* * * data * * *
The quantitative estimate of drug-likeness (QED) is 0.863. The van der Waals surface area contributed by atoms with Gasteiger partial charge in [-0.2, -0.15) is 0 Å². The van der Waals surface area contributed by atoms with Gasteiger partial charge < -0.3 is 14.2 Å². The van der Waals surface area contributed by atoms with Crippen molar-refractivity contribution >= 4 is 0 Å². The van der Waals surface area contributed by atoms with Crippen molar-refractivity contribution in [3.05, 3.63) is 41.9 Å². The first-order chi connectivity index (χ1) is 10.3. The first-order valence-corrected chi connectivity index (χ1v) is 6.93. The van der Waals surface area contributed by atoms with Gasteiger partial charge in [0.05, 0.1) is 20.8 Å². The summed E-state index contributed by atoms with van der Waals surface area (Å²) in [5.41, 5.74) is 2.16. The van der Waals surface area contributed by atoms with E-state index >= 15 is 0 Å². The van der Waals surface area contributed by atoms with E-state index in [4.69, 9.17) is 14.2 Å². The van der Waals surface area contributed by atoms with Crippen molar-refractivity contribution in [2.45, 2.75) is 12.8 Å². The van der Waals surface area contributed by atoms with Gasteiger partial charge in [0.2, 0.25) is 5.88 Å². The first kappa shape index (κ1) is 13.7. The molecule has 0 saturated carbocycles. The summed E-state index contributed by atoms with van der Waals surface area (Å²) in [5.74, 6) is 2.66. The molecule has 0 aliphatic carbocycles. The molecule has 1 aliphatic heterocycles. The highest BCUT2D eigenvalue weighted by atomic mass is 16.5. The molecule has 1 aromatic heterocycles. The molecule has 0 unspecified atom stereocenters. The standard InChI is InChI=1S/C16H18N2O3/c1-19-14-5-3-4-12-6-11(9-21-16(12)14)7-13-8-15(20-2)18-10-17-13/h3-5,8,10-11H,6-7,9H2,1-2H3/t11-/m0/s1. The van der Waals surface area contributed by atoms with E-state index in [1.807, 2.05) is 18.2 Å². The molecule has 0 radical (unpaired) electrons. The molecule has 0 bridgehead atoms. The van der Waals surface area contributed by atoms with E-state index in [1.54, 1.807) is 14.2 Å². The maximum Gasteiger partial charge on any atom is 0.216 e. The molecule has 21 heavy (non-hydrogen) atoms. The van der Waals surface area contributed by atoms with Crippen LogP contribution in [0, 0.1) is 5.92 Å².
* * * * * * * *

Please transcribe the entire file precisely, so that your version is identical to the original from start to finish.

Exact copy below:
The quantitative estimate of drug-likeness (QED) is 0.863. The van der Waals surface area contributed by atoms with Gasteiger partial charge in [-0.2, -0.15) is 0 Å². The van der Waals surface area contributed by atoms with Gasteiger partial charge < -0.3 is 14.2 Å². The van der Waals surface area contributed by atoms with Crippen molar-refractivity contribution >= 4 is 0 Å². The van der Waals surface area contributed by atoms with Crippen molar-refractivity contribution in [3.05, 3.63) is 41.9 Å². The first-order chi connectivity index (χ1) is 10.3. The first-order valence-corrected chi connectivity index (χ1v) is 6.93. The van der Waals surface area contributed by atoms with Gasteiger partial charge in [0.05, 0.1) is 20.8 Å². The summed E-state index contributed by atoms with van der Waals surface area (Å²) in [5.41, 5.74) is 2.16. The van der Waals surface area contributed by atoms with E-state index >= 15 is 0 Å². The van der Waals surface area contributed by atoms with E-state index in [4.69, 9.17) is 14.2 Å². The van der Waals surface area contributed by atoms with Crippen molar-refractivity contribution in [2.45, 2.75) is 12.8 Å². The van der Waals surface area contributed by atoms with Gasteiger partial charge in [0.2, 0.25) is 5.88 Å². The first kappa shape index (κ1) is 13.7. The molecule has 0 saturated carbocycles. The summed E-state index contributed by atoms with van der Waals surface area (Å²) in [5.74, 6) is 2.66. The molecule has 0 aliphatic carbocycles. The molecule has 1 aliphatic heterocycles. The highest BCUT2D eigenvalue weighted by atomic mass is 16.5. The molecule has 1 aromatic heterocycles. The molecule has 0 unspecified atom stereocenters. The standard InChI is InChI=1S/C16H18N2O3/c1-19-14-5-3-4-12-6-11(9-21-16(12)14)7-13-8-15(20-2)18-10-17-13/h3-5,8,10-11H,6-7,9H2,1-2H3/t11-/m0/s1. The van der Waals surface area contributed by atoms with E-state index in [1.807, 2.05) is 18.2 Å². The molecule has 0 radical (unpaired) electrons. The molecule has 0 bridgehead atoms. The van der Waals surface area contributed by atoms with E-state index in [1.54, 1.807) is 14.2 Å². The maximum Gasteiger partial charge on any atom is 0.216 e. The molecule has 21 heavy (non-hydrogen) atoms. The van der Waals surface area contributed by atoms with Crippen LogP contribution in [0, 0.1) is 5.92 Å².